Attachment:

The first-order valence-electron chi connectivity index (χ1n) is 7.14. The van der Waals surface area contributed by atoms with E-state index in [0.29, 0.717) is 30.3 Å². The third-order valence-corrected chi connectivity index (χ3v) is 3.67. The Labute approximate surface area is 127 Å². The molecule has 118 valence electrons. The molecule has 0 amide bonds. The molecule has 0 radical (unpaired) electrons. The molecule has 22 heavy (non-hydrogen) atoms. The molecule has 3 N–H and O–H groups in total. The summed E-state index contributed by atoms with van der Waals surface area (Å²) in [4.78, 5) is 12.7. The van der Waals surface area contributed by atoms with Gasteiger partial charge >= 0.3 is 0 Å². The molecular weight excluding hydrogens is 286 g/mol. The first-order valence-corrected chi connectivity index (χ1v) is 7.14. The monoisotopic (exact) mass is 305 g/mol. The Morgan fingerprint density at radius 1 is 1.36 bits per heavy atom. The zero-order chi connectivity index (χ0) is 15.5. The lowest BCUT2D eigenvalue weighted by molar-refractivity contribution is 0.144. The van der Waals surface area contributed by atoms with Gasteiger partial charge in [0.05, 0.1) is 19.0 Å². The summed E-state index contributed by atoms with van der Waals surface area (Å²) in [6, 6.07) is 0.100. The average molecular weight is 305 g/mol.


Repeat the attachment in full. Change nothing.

The first-order valence-electron chi connectivity index (χ1n) is 7.14. The van der Waals surface area contributed by atoms with E-state index in [0.29, 0.717) is 30.3 Å². The third-order valence-corrected chi connectivity index (χ3v) is 3.67. The Labute approximate surface area is 127 Å². The molecule has 118 valence electrons. The molecule has 0 amide bonds. The molecule has 0 radical (unpaired) electrons. The molecule has 22 heavy (non-hydrogen) atoms. The molecule has 3 N–H and O–H groups in total. The summed E-state index contributed by atoms with van der Waals surface area (Å²) in [4.78, 5) is 12.7. The van der Waals surface area contributed by atoms with Gasteiger partial charge >= 0.3 is 0 Å². The molecular weight excluding hydrogens is 286 g/mol. The first-order valence-corrected chi connectivity index (χ1v) is 7.14. The monoisotopic (exact) mass is 305 g/mol. The Morgan fingerprint density at radius 1 is 1.36 bits per heavy atom. The zero-order chi connectivity index (χ0) is 15.5. The lowest BCUT2D eigenvalue weighted by molar-refractivity contribution is 0.144. The van der Waals surface area contributed by atoms with Gasteiger partial charge in [0.05, 0.1) is 19.0 Å². The summed E-state index contributed by atoms with van der Waals surface area (Å²) in [6, 6.07) is 0.100. The average molecular weight is 305 g/mol.